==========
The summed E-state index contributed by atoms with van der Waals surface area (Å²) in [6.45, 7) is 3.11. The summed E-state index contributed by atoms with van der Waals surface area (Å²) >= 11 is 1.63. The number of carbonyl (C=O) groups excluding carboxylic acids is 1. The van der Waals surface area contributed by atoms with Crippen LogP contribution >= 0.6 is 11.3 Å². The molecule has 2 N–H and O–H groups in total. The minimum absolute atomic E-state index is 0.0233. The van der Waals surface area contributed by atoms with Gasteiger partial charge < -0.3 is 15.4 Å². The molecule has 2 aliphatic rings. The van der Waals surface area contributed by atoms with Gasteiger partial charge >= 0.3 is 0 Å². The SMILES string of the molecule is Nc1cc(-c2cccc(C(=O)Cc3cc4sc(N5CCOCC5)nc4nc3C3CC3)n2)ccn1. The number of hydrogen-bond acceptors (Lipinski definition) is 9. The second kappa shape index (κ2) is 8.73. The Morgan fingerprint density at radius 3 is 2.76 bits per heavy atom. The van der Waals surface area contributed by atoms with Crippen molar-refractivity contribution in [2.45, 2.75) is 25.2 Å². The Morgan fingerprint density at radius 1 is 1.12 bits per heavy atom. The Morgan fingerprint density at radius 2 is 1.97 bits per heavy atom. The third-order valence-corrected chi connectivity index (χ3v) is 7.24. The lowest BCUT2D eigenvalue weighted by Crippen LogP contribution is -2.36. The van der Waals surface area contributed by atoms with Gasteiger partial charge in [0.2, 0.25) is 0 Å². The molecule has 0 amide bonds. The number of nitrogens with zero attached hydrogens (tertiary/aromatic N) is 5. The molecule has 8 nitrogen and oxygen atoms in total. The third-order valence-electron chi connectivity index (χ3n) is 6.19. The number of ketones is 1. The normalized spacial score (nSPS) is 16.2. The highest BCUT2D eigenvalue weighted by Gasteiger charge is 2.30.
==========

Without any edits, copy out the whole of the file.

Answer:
The summed E-state index contributed by atoms with van der Waals surface area (Å²) in [6.45, 7) is 3.11. The summed E-state index contributed by atoms with van der Waals surface area (Å²) >= 11 is 1.63. The number of carbonyl (C=O) groups excluding carboxylic acids is 1. The van der Waals surface area contributed by atoms with Crippen LogP contribution >= 0.6 is 11.3 Å². The molecule has 2 N–H and O–H groups in total. The minimum absolute atomic E-state index is 0.0233. The van der Waals surface area contributed by atoms with Gasteiger partial charge < -0.3 is 15.4 Å². The molecule has 2 aliphatic rings. The van der Waals surface area contributed by atoms with Gasteiger partial charge >= 0.3 is 0 Å². The SMILES string of the molecule is Nc1cc(-c2cccc(C(=O)Cc3cc4sc(N5CCOCC5)nc4nc3C3CC3)n2)ccn1. The number of hydrogen-bond acceptors (Lipinski definition) is 9. The second kappa shape index (κ2) is 8.73. The Morgan fingerprint density at radius 3 is 2.76 bits per heavy atom. The van der Waals surface area contributed by atoms with Crippen molar-refractivity contribution in [2.45, 2.75) is 25.2 Å². The Morgan fingerprint density at radius 1 is 1.12 bits per heavy atom. The Morgan fingerprint density at radius 2 is 1.97 bits per heavy atom. The third-order valence-corrected chi connectivity index (χ3v) is 7.24. The lowest BCUT2D eigenvalue weighted by Crippen LogP contribution is -2.36. The van der Waals surface area contributed by atoms with Gasteiger partial charge in [0.2, 0.25) is 0 Å². The molecule has 0 amide bonds. The number of nitrogens with zero attached hydrogens (tertiary/aromatic N) is 5. The molecule has 8 nitrogen and oxygen atoms in total. The third-order valence-electron chi connectivity index (χ3n) is 6.19. The number of ketones is 1. The normalized spacial score (nSPS) is 16.2. The highest BCUT2D eigenvalue weighted by Gasteiger charge is 2.30.